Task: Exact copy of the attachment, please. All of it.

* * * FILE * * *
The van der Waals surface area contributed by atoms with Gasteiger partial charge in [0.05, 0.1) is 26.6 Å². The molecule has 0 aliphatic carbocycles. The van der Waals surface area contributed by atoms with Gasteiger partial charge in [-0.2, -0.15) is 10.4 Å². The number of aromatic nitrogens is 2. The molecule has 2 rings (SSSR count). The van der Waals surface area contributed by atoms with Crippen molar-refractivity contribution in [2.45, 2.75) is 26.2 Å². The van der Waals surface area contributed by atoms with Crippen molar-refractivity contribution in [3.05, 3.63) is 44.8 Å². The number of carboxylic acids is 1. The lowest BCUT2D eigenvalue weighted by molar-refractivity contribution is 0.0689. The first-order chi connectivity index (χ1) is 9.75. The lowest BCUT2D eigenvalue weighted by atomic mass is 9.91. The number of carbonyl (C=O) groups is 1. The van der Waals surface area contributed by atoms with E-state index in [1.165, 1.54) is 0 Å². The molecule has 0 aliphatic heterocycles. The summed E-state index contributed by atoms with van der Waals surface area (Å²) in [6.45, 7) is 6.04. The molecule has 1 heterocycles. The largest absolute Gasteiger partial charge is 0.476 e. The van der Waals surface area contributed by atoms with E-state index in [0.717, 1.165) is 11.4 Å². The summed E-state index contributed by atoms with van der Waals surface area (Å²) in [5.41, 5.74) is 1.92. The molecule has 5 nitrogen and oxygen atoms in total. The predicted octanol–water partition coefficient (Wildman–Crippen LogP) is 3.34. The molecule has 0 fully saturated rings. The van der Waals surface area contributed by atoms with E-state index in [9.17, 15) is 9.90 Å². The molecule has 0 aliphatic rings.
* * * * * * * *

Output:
The van der Waals surface area contributed by atoms with Gasteiger partial charge in [0.05, 0.1) is 26.6 Å². The molecule has 0 aliphatic carbocycles. The van der Waals surface area contributed by atoms with Gasteiger partial charge in [-0.2, -0.15) is 10.4 Å². The number of aromatic nitrogens is 2. The molecule has 2 rings (SSSR count). The van der Waals surface area contributed by atoms with Crippen molar-refractivity contribution in [2.45, 2.75) is 26.2 Å². The van der Waals surface area contributed by atoms with Crippen molar-refractivity contribution in [3.05, 3.63) is 44.8 Å². The number of carboxylic acids is 1. The lowest BCUT2D eigenvalue weighted by molar-refractivity contribution is 0.0689. The first-order chi connectivity index (χ1) is 9.75. The lowest BCUT2D eigenvalue weighted by atomic mass is 9.91. The number of carbonyl (C=O) groups is 1. The van der Waals surface area contributed by atoms with E-state index in [1.165, 1.54) is 0 Å². The molecule has 0 aliphatic heterocycles. The summed E-state index contributed by atoms with van der Waals surface area (Å²) in [6.45, 7) is 6.04. The molecule has 1 heterocycles. The largest absolute Gasteiger partial charge is 0.476 e. The van der Waals surface area contributed by atoms with E-state index in [0.717, 1.165) is 11.4 Å². The summed E-state index contributed by atoms with van der Waals surface area (Å²) in [5.41, 5.74) is 1.92. The molecule has 5 nitrogen and oxygen atoms in total. The predicted octanol–water partition coefficient (Wildman–Crippen LogP) is 3.34. The molecule has 0 fully saturated rings. The van der Waals surface area contributed by atoms with E-state index in [9.17, 15) is 9.90 Å². The molecule has 0 aliphatic rings.